Saturday, June 17, 2017

An adventurous childhood in Northern California by Diane Scott Lewis


Available in 2018

Since I’ve already spoken of my childhood visit to British Columbia, I can’t wax nostalgic about Canada, so I’ll have to talk of my girlhood in a small town in California.

I grew up in the village of Pacheco, which had been an important place in the 1800’s, a commercial center with access to shipping. But by the time I came along, in the 1950’s, it was a tiny town with a mom and pop grocery store, a candy store, the Pacheco Inn (a bar), drug store, and the bowling alley. Of all those places, only the bowling alley is left.
We didn’t get our first traffic light until I was sixteen, something my husband often teases me about.

Pacheco is twenty-seven miles north-east of San Francisco. My wonderfully flamboyant Aunt Mary lived in that great metropolis, so when my family visited her my brother and I spent many days roaming the city, riding cable cars and exploring Fisherman’s Warf.

Brother, Scott

Surrounded by farms in Pacheco, we lived in Country Club Homes, which sounds much grander than it actually was. It’s tract homes with cookie-cutter houses on asphalt roads. No wonder in my novels I write about quant half-timbered cottages on crooked, cobbled lanes.

Our life was still quite rural. We kept pigeons on the roof, chickens in the yard, and sheltered stray cats with kittens in cardboard boxes.

Best friend Candy, and author, 1964
My best friend and I would walk everywhere, feed apples to a horse named Chief, pick apricots and pomegranates from trees.

My friends and I rode our own horses along the country roads, and into the fields, racing through landscape now built up with houses.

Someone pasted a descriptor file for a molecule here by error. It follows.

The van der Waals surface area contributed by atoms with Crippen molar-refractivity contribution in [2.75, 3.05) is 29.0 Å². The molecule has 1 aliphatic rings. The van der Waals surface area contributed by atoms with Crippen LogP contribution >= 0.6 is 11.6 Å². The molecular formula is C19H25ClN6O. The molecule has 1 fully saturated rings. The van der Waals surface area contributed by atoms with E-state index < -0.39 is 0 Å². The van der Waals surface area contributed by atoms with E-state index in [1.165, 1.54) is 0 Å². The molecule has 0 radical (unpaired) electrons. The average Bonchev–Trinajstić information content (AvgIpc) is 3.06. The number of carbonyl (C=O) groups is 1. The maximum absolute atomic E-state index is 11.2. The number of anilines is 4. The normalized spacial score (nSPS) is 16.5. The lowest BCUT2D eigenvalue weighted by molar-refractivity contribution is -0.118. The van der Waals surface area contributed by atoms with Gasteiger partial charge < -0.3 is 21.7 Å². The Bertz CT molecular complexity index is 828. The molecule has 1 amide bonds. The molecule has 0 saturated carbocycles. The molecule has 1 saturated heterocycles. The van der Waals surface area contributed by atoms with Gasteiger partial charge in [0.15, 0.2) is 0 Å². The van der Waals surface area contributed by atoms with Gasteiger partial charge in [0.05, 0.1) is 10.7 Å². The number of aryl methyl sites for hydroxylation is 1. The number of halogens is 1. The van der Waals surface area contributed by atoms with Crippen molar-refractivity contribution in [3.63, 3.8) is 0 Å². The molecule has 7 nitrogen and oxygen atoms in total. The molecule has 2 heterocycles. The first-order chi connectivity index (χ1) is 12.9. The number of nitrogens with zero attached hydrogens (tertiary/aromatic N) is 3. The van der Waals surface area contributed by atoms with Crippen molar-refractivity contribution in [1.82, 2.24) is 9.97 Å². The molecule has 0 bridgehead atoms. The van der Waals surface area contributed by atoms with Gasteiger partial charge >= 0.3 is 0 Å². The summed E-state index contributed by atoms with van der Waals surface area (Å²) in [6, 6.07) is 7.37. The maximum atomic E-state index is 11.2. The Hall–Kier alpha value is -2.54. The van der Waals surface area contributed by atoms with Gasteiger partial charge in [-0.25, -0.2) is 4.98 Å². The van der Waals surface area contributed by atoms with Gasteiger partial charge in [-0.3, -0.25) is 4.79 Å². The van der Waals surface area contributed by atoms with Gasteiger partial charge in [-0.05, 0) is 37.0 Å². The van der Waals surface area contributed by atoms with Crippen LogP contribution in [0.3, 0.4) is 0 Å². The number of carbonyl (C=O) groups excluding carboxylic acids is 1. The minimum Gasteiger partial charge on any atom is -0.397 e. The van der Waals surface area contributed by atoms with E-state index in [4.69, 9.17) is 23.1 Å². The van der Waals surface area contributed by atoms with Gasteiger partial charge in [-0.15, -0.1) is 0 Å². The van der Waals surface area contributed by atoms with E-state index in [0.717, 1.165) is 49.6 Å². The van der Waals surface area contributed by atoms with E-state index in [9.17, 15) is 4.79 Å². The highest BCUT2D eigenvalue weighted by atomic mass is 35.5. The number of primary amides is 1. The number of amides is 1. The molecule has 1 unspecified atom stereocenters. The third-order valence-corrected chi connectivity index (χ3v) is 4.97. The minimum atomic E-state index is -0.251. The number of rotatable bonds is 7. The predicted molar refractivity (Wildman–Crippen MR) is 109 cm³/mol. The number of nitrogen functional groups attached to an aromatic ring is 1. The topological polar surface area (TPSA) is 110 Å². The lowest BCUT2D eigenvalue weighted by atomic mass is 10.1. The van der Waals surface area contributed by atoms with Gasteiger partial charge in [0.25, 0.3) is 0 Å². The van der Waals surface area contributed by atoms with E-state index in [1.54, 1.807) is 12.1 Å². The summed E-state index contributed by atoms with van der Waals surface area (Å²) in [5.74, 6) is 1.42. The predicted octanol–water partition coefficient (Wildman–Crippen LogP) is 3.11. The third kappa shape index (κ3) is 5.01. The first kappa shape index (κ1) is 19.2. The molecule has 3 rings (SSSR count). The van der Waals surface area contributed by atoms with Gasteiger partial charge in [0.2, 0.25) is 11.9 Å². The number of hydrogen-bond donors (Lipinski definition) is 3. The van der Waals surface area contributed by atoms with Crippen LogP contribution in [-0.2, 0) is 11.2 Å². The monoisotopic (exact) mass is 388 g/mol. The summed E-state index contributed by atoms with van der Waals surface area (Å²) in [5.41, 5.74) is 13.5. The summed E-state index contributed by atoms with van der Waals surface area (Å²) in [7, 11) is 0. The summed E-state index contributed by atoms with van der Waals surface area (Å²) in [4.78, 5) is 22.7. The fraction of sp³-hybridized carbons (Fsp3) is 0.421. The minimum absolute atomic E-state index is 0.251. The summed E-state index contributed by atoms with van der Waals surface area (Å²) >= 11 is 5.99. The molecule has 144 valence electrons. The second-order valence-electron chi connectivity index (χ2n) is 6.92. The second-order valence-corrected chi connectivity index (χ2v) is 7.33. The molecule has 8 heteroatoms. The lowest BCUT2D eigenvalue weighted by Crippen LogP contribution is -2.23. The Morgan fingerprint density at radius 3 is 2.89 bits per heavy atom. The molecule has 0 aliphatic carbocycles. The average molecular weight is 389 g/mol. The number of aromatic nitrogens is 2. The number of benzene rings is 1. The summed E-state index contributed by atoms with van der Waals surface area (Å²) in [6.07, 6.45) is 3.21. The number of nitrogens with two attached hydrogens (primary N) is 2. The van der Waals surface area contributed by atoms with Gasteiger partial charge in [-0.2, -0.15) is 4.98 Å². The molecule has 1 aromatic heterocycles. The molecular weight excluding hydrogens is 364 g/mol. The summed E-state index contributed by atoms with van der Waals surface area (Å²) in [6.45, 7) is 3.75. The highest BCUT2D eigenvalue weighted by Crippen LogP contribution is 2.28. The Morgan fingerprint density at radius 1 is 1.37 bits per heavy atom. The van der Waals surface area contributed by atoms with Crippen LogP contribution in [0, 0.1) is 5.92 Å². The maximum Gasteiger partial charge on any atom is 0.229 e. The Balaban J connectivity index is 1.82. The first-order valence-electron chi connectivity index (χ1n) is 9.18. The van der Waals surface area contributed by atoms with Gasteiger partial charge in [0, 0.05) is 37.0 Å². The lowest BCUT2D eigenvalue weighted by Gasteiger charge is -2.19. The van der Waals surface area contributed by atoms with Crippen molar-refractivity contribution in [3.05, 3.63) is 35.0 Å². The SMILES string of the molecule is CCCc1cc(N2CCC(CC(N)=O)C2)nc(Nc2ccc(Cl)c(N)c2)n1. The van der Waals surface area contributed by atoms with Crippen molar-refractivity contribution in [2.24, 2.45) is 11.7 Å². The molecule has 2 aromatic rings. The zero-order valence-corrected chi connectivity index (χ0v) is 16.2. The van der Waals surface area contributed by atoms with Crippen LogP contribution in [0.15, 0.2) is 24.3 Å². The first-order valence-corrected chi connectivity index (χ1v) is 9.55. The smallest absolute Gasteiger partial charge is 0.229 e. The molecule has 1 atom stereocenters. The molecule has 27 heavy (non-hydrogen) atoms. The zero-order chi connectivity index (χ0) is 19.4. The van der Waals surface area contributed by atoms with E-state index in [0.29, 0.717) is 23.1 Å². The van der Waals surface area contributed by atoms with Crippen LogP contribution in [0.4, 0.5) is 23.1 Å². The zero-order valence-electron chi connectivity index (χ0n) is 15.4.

The hills above Pacheco were lush, green and full of grazing cows—now condos scar the landscape.

A creek flowed through the town and on into the next, with a dirt road on both sides. We once played with snapping crawdads in the summer and watched tiny frogs emerge like a marching army. The creek is filled in today, no trace left.

We attended the local elementary school, a rambling pink stucco structure now torn down. Below is the mural I helped to draw of our school when I was in sixth grade.

I’m not sad (well sometimes) about these changes, only disappointed for the children currently growing up there . I know life must move forward, but I’m grateful I lived my childhood when I did, when it was wild and rural.

Author at sixteen, front yard of childhood home, 1970
To find out more about Diane Scott Lewis and my novels, please visit my BWL Author page
or my website:


  1. Sounds like an ideal childhood, Diane. Much like mine. I feel sorry for children today who don't have that kind of freedom. Nice to learn more about you and what informs your great stories.

  2. You touch on what makes each author's book different than any other, the writer's history. Where they grew up, and the people that shaped who they are and who they want to be. Finding that common ground in readers is the one thing all writer's attempt to do. You as a writer do that very well by drawing the reader into the story with your vivid descriptions.

    Now, reading your stories we have something in common besides just writing fiction. You grew up in California. I grew up in Iowa. And we both had chickens running in our front lawns.

  3. thanks, Lisa and Maggi for your comments! I'm glad you enjoyed my post.

  4. Thank you for sharing this glimpse into the past.

  5. What a great childhood you had. Thanks so much for sharing.

  6. Quite fascinating - I had no idea that your background was like this. It sounds a lovely way to grow up compared with children who have no contact with nature, or with peace and quiet. Thank you.